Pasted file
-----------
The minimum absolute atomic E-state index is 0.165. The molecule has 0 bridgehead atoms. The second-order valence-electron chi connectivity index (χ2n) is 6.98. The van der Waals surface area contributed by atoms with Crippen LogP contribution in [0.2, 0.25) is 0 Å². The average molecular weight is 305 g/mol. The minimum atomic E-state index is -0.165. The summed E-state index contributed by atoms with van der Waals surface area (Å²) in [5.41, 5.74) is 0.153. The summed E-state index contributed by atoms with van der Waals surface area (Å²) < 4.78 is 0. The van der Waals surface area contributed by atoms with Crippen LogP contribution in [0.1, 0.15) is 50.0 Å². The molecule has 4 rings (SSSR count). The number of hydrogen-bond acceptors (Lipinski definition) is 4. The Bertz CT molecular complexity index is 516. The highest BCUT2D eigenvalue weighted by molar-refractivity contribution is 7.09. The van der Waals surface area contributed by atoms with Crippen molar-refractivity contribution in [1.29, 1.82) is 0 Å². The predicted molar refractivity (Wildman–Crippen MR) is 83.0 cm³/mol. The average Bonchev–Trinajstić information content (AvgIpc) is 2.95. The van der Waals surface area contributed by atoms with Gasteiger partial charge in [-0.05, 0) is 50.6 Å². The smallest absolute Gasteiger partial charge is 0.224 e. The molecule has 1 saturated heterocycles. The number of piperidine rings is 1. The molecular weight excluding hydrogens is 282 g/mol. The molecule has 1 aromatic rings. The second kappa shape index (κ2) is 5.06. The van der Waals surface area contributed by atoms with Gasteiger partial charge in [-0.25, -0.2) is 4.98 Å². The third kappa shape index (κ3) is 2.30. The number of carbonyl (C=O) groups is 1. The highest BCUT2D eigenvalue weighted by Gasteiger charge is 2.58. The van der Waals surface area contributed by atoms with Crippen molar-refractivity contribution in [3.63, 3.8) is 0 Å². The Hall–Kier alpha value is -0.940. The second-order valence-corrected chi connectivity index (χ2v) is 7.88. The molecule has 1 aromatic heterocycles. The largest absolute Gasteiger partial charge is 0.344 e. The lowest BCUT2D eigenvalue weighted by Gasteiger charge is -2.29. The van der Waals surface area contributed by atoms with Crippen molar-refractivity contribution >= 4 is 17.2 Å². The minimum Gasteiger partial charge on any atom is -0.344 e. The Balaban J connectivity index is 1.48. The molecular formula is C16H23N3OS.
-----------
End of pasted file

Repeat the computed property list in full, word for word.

The minimum absolute atomic E-state index is 0.165. The molecule has 0 bridgehead atoms. The second-order valence-electron chi connectivity index (χ2n) is 6.98. The van der Waals surface area contributed by atoms with Crippen LogP contribution in [0.2, 0.25) is 0 Å². The average molecular weight is 305 g/mol. The minimum atomic E-state index is -0.165. The summed E-state index contributed by atoms with van der Waals surface area (Å²) in [5.41, 5.74) is 0.153. The summed E-state index contributed by atoms with van der Waals surface area (Å²) < 4.78 is 0. The van der Waals surface area contributed by atoms with Crippen LogP contribution in [0.1, 0.15) is 50.0 Å². The molecule has 4 rings (SSSR count). The number of hydrogen-bond acceptors (Lipinski definition) is 4. The Bertz CT molecular complexity index is 516. The highest BCUT2D eigenvalue weighted by molar-refractivity contribution is 7.09. The van der Waals surface area contributed by atoms with Crippen molar-refractivity contribution in [1.29, 1.82) is 0 Å². The predicted molar refractivity (Wildman–Crippen MR) is 83.0 cm³/mol. The average Bonchev–Trinajstić information content (AvgIpc) is 2.95. The van der Waals surface area contributed by atoms with Gasteiger partial charge in [-0.05, 0) is 50.6 Å². The smallest absolute Gasteiger partial charge is 0.224 e. The molecule has 1 saturated heterocycles. The number of piperidine rings is 1. The molecular weight excluding hydrogens is 282 g/mol. The molecule has 1 aromatic rings. The second kappa shape index (κ2) is 5.06. The van der Waals surface area contributed by atoms with Gasteiger partial charge in [-0.25, -0.2) is 4.98 Å². The third kappa shape index (κ3) is 2.30. The number of carbonyl (C=O) groups is 1. The highest BCUT2D eigenvalue weighted by Gasteiger charge is 2.58. The van der Waals surface area contributed by atoms with Crippen molar-refractivity contribution in [3.63, 3.8) is 0 Å². The Hall–Kier alpha value is -0.940. The second-order valence-corrected chi connectivity index (χ2v) is 7.88. The molecule has 1 aromatic heterocycles. The largest absolute Gasteiger partial charge is 0.344 e. The lowest BCUT2D eigenvalue weighted by Gasteiger charge is -2.29. The van der Waals surface area contributed by atoms with Crippen molar-refractivity contribution >= 4 is 17.2 Å². The minimum Gasteiger partial charge on any atom is -0.344 e. The Balaban J connectivity index is 1.48. The molecular formula is C16H23N3OS.